However according to Davies the story that Richard publicly proclaimed Mortimer as heir presumptive in Parliament in October 1385 is baseless, although contemporary records indicate that his claim was openly discussed at the time.


On 20 July 1398, at the age of 24, Roger Mortimer was slain in a skirmish with 'O'Brien's men' at Kells.The Wigmore chronicler says that he was riding in front of his army, unattended and wearing Irish garb, and that those who slew him did not know who he was. He was interred at Wigmore Abbey. The King went to Ireland in the following year to avenge Mortimer's death.

The Wigmore chronicler, while criticising Mortimer for lust and remissness in his duty to God, extols him as 'of approved honesty, active in knightly exercises, glorious in pleasantry, affable and merry in conversation, excelling his contemporaries in beauty of appearance, sumptuous in his feasting, and liberal in his gifts'.

Alianore and Roger Mortimer's young son, Edmund Mortimer, 5th Earl of March, succeeded his father in the title and claim to the throne, and he and his brother, Roger, were kept in custody by King Henry IV until the end of his reign. However Alianore and Roger Mortimer's two daughters, Anne and Eleanor, were in their mother's care until her death in 1405. According to Griffiths, they were not well treated by the King, and were described as 'destitute' after her death in 1405.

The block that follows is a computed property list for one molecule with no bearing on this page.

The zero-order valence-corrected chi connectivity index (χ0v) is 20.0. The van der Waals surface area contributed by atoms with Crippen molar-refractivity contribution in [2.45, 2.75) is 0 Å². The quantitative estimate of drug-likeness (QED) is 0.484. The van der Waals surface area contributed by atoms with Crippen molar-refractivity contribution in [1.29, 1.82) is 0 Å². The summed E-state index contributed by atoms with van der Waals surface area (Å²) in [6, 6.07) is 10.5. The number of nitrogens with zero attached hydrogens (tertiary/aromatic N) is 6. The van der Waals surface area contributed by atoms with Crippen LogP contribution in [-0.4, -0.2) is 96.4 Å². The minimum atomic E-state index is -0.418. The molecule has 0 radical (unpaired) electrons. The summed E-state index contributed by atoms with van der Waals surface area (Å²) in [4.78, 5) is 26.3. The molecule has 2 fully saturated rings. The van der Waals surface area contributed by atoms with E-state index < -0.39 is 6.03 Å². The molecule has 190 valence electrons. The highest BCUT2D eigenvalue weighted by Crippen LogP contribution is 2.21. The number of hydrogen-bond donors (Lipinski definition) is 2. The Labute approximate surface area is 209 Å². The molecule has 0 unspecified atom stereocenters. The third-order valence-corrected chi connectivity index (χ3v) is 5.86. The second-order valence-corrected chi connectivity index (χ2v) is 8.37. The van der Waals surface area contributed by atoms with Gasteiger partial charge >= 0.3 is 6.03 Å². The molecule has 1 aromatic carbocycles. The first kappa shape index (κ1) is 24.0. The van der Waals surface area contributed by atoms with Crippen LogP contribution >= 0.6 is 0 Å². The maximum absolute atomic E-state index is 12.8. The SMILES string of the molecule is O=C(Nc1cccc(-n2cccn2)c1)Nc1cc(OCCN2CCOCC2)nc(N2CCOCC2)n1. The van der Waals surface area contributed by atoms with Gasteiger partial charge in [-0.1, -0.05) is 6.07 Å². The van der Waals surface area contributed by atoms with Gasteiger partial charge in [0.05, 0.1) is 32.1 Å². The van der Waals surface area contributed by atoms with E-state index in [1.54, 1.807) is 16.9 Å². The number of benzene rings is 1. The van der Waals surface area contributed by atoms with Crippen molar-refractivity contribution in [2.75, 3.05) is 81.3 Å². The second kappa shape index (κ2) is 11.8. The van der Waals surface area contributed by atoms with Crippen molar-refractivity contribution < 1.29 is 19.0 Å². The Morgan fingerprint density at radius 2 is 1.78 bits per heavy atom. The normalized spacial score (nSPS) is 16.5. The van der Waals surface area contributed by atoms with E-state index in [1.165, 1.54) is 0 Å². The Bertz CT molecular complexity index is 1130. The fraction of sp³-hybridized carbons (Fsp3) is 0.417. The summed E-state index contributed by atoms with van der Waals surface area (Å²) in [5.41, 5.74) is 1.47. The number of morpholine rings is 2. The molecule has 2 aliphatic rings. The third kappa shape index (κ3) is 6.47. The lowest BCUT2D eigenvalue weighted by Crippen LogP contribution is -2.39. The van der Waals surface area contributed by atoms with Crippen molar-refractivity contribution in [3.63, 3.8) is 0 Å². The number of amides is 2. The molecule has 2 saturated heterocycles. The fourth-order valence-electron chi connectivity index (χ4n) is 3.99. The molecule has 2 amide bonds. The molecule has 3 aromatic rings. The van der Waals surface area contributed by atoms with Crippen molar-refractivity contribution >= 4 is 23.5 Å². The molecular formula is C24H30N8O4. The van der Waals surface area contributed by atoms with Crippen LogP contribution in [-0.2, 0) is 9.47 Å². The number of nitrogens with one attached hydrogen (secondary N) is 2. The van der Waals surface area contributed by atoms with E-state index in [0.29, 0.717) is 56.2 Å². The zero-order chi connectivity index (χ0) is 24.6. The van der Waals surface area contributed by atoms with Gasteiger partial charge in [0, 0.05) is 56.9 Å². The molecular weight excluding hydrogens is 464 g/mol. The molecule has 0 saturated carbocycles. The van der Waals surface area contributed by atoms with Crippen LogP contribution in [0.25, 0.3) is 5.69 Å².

So quite a bit of history for the Roger de Mortimer!                    

So much can be found on the internet the hardest part is having the correct line to follow!


Arms of Roger De Mortimer, 4th Earl of March

Roger De Mortimer, 4th Earl of March and Ulster
ROGER DE MORTIMER, 4TH EARL OF OF MARCH AND ULSTER, son of Edmund Mortimer, the 3rd Earl, succeeded to the titles and estates of his family when a child of seven, and a month afterwards he was appointed lord-lieutenant of Ireland, his uncle Sir Thomas Mortimer acting as his deputy. Being a ward of the Crown, his guardian was the Earl of Kent, half-brother to Richard II; and in 1388 he married Kent's daughter, Eleanor.

The importance which he owed to his hereditary influence and possessions, and especially to his descent from Edward III, was immensely increased when Richard II publicly acknowledged him as heir presumptive to the crown in 1385. In 1394 he accompanied Richard to Ireland, but notwithstanding a commission from the king as lieutenant of the districts over which he exercised nominal authority by hereditary right, he made little headway against the native Irish chieftains.

March enjoyed great popularity in England though he took no active part in opposing the despotic measures of the king; in Ireland he illegally assumed the native Irish costume. In August 1398 he was killed in fight with an Irish clan, and was buried in Wigmore Abbey. March's daughter Anne married Richard Earl of Cambridge, son of Edmund Duke of York, fifth son of Edward III; their son Richard, Duke of York, was father of King Edward IV, who thus derived his title to the crown and acquired the estates of the house of Mortimer.
Before 19 June 1399 Alianore married, as her second husband, the 'Welsh marcher lord', Edward Charleton, 5th Baron Cherleton (1371–1421), by whom she had two daughters:
. Joan and her sister, Joyce, were co-heiresses in 1425 to their stepbrother, Edmund Mortimer, 5th Earl of March.




The next post will follow the life of their daughter Anne de Mortimer  our 3rd cousin * 16 times removed